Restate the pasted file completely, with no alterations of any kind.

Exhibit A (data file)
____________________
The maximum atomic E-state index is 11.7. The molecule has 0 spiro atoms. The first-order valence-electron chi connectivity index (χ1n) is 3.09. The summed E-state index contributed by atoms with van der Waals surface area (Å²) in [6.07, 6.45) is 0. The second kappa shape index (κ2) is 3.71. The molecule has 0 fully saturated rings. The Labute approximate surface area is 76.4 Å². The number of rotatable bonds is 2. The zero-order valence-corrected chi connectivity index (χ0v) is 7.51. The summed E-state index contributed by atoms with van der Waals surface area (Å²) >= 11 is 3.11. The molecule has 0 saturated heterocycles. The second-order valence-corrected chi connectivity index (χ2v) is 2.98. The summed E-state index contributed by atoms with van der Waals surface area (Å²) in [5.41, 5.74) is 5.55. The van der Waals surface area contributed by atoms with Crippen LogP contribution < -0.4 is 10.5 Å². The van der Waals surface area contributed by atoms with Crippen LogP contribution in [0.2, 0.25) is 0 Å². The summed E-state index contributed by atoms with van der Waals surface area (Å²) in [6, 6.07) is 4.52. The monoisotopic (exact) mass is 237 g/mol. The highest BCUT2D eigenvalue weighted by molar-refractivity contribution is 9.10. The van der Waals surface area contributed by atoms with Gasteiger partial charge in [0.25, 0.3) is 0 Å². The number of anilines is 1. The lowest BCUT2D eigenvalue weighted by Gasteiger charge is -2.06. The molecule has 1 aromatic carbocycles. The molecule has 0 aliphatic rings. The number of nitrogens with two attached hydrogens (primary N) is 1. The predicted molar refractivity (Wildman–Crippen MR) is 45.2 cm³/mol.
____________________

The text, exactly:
The maximum atomic E-state index is 11.7. The molecule has 0 spiro atoms. The first-order valence-electron chi connectivity index (χ1n) is 3.09. The summed E-state index contributed by atoms with van der Waals surface area (Å²) in [6.07, 6.45) is 0. The second kappa shape index (κ2) is 3.71. The molecule has 0 fully saturated rings. The Labute approximate surface area is 76.4 Å². The number of rotatable bonds is 2. The zero-order valence-corrected chi connectivity index (χ0v) is 7.51. The summed E-state index contributed by atoms with van der Waals surface area (Å²) >= 11 is 3.11. The molecule has 0 saturated heterocycles. The second-order valence-corrected chi connectivity index (χ2v) is 2.98. The summed E-state index contributed by atoms with van der Waals surface area (Å²) in [5.41, 5.74) is 5.55. The van der Waals surface area contributed by atoms with Crippen LogP contribution < -0.4 is 10.5 Å². The van der Waals surface area contributed by atoms with Crippen LogP contribution in [0.2, 0.25) is 0 Å². The summed E-state index contributed by atoms with van der Waals surface area (Å²) in [6, 6.07) is 4.52. The monoisotopic (exact) mass is 237 g/mol. The highest BCUT2D eigenvalue weighted by molar-refractivity contribution is 9.10. The van der Waals surface area contributed by atoms with Gasteiger partial charge in [0.25, 0.3) is 0 Å². The number of anilines is 1. The lowest BCUT2D eigenvalue weighted by Gasteiger charge is -2.06. The molecule has 1 aromatic carbocycles. The molecule has 0 aliphatic rings. The number of nitrogens with two attached hydrogens (primary N) is 1. The predicted molar refractivity (Wildman–Crippen MR) is 45.2 cm³/mol.